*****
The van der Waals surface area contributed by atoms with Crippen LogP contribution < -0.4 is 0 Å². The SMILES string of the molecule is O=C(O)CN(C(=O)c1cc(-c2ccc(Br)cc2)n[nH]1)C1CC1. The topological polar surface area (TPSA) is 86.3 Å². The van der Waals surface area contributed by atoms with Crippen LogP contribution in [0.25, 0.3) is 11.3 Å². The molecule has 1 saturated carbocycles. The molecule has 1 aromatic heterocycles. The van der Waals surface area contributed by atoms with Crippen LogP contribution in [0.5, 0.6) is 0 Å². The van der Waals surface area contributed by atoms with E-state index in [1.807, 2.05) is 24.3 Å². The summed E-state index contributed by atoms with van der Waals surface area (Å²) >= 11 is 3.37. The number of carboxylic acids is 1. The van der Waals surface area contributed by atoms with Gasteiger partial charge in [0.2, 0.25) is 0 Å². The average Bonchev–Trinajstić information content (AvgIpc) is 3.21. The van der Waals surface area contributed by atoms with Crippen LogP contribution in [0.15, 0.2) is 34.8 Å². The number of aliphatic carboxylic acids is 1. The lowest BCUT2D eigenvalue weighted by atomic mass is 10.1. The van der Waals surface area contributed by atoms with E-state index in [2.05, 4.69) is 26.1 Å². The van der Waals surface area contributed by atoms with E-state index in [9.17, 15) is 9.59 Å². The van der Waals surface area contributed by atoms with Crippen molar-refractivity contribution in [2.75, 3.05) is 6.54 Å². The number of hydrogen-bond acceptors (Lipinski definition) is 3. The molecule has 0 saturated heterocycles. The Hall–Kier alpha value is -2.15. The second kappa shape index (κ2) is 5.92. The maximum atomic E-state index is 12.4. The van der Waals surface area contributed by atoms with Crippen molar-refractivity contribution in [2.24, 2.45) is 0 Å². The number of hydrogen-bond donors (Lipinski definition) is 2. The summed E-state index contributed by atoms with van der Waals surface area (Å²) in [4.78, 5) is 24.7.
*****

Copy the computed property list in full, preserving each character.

The van der Waals surface area contributed by atoms with Crippen LogP contribution < -0.4 is 0 Å². The SMILES string of the molecule is O=C(O)CN(C(=O)c1cc(-c2ccc(Br)cc2)n[nH]1)C1CC1. The topological polar surface area (TPSA) is 86.3 Å². The van der Waals surface area contributed by atoms with Crippen LogP contribution in [0.25, 0.3) is 11.3 Å². The molecule has 1 saturated carbocycles. The molecule has 1 aromatic heterocycles. The van der Waals surface area contributed by atoms with Crippen LogP contribution in [0.5, 0.6) is 0 Å². The van der Waals surface area contributed by atoms with E-state index in [1.807, 2.05) is 24.3 Å². The summed E-state index contributed by atoms with van der Waals surface area (Å²) >= 11 is 3.37. The number of carboxylic acids is 1. The van der Waals surface area contributed by atoms with Gasteiger partial charge in [0.2, 0.25) is 0 Å². The average Bonchev–Trinajstić information content (AvgIpc) is 3.21. The van der Waals surface area contributed by atoms with Crippen LogP contribution in [0.15, 0.2) is 34.8 Å². The number of aliphatic carboxylic acids is 1. The lowest BCUT2D eigenvalue weighted by atomic mass is 10.1. The van der Waals surface area contributed by atoms with E-state index in [2.05, 4.69) is 26.1 Å². The van der Waals surface area contributed by atoms with E-state index in [9.17, 15) is 9.59 Å². The van der Waals surface area contributed by atoms with Crippen molar-refractivity contribution in [2.75, 3.05) is 6.54 Å². The number of hydrogen-bond acceptors (Lipinski definition) is 3. The molecule has 0 saturated heterocycles. The Hall–Kier alpha value is -2.15. The second kappa shape index (κ2) is 5.92. The maximum atomic E-state index is 12.4. The van der Waals surface area contributed by atoms with Crippen molar-refractivity contribution in [2.24, 2.45) is 0 Å². The number of hydrogen-bond donors (Lipinski definition) is 2. The summed E-state index contributed by atoms with van der Waals surface area (Å²) in [4.78, 5) is 24.7.